Donna Riopelle tries to convince her overweight patients to change their eating and exercise habits, but it can be difficult. She says her patients are paying more attention to her guidance now that she has research to back it up.
As her capstone project for the Doctor of Nursing Practice program at Samuel Merritt University (SMU), Riopelle investigated what would be the most effective tool for motivating overweight people to understand their disease risk and make lifestyle changes.
She compared two different body fat measurements; the body mass index (BMI), a commonly used measurement of body fat based on height and weight, versus the difference between waist and hip circumference. Previous studies have shown that the proportion of height-to-weight appears to be less important than the waist-to-hip ratio as a predictor of mortality, particularly for older adults.
Over 12 weeks, Riopelle studied the responses of 15 middle-aged men diagnosed as prediabetic with a control group. She found that those counseled using the body-shape tool lost more weight and had more favorable blood sugar levels than the group that relied on the BMI.
“Now I have significant results that the tool is trustworthy,” she says. “Because I did the study, my patients pay attention even more.”
Riopelle conducted her research at the Institute for Weight Loss and Anti-Aging, an outpatient practice she started 27 years ago as a nurse practitioner in San Ramon with her physician husband that focuses on preventative medicine as well as cosmetic dermatology.
“I feel passionate about helping patients lose weight and am even more passionate about helping them keep it off,” says Riopelle. “They feel better about themselves mentally and physically, and will have less complications as they grow older.”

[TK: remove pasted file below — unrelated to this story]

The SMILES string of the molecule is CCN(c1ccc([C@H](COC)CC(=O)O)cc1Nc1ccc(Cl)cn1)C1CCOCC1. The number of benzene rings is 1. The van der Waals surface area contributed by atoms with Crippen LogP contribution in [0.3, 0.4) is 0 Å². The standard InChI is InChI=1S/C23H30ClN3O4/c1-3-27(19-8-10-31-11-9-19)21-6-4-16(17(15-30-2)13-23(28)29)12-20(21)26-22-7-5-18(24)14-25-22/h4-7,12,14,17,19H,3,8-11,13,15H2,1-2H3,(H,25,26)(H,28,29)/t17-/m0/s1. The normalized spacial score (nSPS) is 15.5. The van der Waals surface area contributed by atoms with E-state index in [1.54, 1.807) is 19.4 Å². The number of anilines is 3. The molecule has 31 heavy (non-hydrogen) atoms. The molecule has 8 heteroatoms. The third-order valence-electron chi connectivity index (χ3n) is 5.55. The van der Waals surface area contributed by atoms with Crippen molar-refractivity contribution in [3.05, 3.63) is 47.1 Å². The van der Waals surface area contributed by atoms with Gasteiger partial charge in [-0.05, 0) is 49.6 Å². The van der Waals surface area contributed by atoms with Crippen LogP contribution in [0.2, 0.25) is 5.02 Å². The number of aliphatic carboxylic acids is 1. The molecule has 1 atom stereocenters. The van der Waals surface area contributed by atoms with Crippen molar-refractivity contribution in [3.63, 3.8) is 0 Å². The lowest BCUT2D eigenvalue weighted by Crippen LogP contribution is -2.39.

More than 70 percent of American adults age 20 years and over are overweight or obese, according to 2013-14 data from the Centers for Disease Control and Prevention. Excess body fat increases the risk for coronary artery disease -- heart attacks and strokes --diabetes, hypertension, and numerous cancers.
Riopelle, who won the Outstanding Doctor of Nursing Practice Award at SMU’s 2017 Commencement, says working alongside the program’s other graduate nurses helped her to develop her fieldwork skills.
“I never did research before,” she says. “It taught me how, and I find it very gratifying.”
Riopelle’s research also won professional recognition. She submitted a scientific poster presentation in the research and information exchange forum at the 2017 Western Institute of Nursing conference and won first place among 300 entries.
While she knew waist-to-hip ratio is the most accurate reflection of excess body fat, Riopelle was also aware that it’s traditionally harder to counsel men than women to lose weight. Women, she said, tend to go on diets more often and are more inspired by wanting to look better.
“Men become more motivated when I counsel them about disease risk,” she says.
Riopelle has several approaches to weight loss. Because she treats so many diabetics, she tends to advise her overweight patients to consume more low-glycemic carbohydrate foods -- like non-starchy vegetables and lean proteins -- and to limit portion size. For weight maintenance, she encourages the adoption of lifelong healthy habits such as exercise and calorie control.
SMU School of Nursing Professor Paulina Van, PhD, who was Riopelle’s capstone chair and mentor in the DNP program, says she was so impressed with her student’s scholarship that she became her patient. Since her first appointment in January, Van says she has lost 50 pounds and is the healthiest she has been in years.
“Donna is a consummate professional and approaches the care of patients with the utmost compassion and care,” says Van. “She taps into the unique needs and preferences of each patient.”